There are versions of events and aspects of the war in the "Annals" that are in conflict with those in "Quenta Silmarillion" beyond minor inconsistencies in nomenclature and dates.
It is only in the "Annals" versions and the earliest "Quenta" that Eönwë is stated to be leader, or captain, of the Host of the West and that Ingwion is captain of the Vanyar.
The "Later Annals of Beleriand" expand on detail and reintroduce the encampment of the Host beside the River Sirion that goes back to the earliest fragments of the story.
"The Later Annals Beleriand" state: "This war lasted fifty years from the landing of Fionwë."
The earliest information on this meteor shower is found in Chinese annals in 36 AD.
Specifically notable was what went down in the Gakkai annals as the "raccoon dog festival incident" on April 28, 1952.
The Tibetan "Red Annals" (Hu lān deb ther) calls him "Ra khyi phag."
John’s From the “Family Annals” of the Holy Cross Sister of Chavanod it is traceable that the Sisters began their association with St.
Before that date, there was no mention in the native annals of any Bishop, or Archbishop of Cashel.
His 42.5 stops for losses rank third in school annals behind Ball (43.5) and Carnell Lake (45.5, 1985–88).
British ichthyologist coined the genus "Rhynchactis" and described its first species, "R. leptonema", in a 1925 issue of "Annals and Magazine of Natural History".
"African Invertebrates" was established in 1906 as the "Annals of the Natal Government Museum" that changed its name later to the "Annals of the Natal Museum".
A wide range of natural science topics has been covered in the "Annals of the Natal Museum" and subsequently in "African Invertebrates".
The Annals of the Four Masters record his death in the year 689 with his feast-day as 26 May.
According to annals of history, the golden era in the Maratha rule of Baroda commenced when Sayajirao Maharaja came into power in 1875.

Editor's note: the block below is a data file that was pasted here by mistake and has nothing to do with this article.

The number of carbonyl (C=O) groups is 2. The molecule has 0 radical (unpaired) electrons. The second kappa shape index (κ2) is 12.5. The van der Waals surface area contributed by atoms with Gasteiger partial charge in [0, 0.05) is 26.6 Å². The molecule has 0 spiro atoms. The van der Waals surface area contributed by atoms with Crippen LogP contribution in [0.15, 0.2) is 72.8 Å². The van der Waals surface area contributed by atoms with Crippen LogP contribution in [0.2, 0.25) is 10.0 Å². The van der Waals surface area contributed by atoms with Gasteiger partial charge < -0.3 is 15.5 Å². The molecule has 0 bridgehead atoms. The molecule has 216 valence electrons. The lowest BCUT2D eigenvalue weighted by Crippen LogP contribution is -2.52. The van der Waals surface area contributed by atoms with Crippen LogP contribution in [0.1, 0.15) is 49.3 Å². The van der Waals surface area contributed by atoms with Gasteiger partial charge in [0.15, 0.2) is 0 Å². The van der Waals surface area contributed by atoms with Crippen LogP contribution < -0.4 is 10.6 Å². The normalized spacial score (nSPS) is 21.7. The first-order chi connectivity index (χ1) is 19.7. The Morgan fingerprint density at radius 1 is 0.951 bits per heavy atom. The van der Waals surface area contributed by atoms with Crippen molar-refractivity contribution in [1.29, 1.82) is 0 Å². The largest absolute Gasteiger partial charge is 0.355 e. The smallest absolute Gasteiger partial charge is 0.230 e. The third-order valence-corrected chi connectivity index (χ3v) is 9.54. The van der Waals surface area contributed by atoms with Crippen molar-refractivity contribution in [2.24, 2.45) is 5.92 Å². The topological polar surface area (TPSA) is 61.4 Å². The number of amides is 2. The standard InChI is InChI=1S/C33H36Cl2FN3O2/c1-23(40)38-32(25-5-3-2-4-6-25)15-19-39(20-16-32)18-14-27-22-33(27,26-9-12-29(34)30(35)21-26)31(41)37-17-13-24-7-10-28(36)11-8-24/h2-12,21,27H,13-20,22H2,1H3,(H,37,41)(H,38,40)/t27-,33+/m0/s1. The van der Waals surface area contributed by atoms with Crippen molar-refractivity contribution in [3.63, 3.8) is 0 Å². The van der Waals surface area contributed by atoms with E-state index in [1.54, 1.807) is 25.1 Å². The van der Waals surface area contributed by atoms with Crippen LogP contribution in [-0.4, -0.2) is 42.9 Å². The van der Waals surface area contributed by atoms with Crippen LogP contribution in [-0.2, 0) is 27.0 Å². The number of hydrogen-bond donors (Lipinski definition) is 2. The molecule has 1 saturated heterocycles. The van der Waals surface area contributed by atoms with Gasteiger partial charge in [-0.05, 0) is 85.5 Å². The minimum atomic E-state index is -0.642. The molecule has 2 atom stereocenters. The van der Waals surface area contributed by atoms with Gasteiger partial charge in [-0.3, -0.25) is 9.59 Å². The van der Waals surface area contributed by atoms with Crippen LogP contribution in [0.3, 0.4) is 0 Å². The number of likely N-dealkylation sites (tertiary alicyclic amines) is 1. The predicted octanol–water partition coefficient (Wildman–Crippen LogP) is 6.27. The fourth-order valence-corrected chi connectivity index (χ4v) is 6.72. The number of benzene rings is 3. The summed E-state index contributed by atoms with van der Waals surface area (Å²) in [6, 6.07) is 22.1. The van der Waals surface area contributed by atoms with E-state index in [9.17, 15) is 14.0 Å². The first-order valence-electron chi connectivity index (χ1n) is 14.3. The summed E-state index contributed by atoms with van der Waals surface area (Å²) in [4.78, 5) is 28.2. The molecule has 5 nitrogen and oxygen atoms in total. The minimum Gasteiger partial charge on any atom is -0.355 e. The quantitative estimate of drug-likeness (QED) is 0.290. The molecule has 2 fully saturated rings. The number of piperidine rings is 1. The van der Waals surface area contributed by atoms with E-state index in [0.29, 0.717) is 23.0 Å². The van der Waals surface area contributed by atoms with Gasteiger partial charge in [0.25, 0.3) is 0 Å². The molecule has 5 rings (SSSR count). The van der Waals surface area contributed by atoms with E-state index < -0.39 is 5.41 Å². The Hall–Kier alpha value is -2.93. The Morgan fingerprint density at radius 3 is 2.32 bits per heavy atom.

However, the "Annals of Ulster" claim that it was his brother Fáelán mac Murchado (died 738) who gave the hostages which is more likely.
This fight known as the battle of the groans is described at length in the Irish annals.
The Sui Dynasty (581-618) annals describe an advanced kingdom called Chi Tu.
Nothing is known of his short reign other than his death notice in the annals.
At his death notice in the annals he is referred to as an old man.
The "Annals of the Four Masters" states that Muirgius was the victor in this battle also.
The annals record that Adomnán's Law of the Innocents was violated on this campaign.
More Vocab Wordssublime - causing deep feelings of wonder, joy, respect, etc.; exalted; noble and uplifting; utter
foolhardy - rash; reckless; foolishly daring
spangle - small shiny metallic piece sewn to clothing for ornamentation
nostalgia - homesickness; longing for the past; Ex. nostalgia for the clothes of 1920s; ADJ. nostalgic
histrionic - theatrical; excessively dramatic or emotional; affected; of actors or acting; N. histrionics: histrionic behavior
speck - small piece or mark; Ex. speck of dust in the eye
saga - Scandinavian myth; any legend; long heroic narrative
drivel - nonsense; foolishness; V: talk nonsense
comatose - in a coma; extremely sleepy
tonsure - shaving of the head especially by person entering religious orders; V.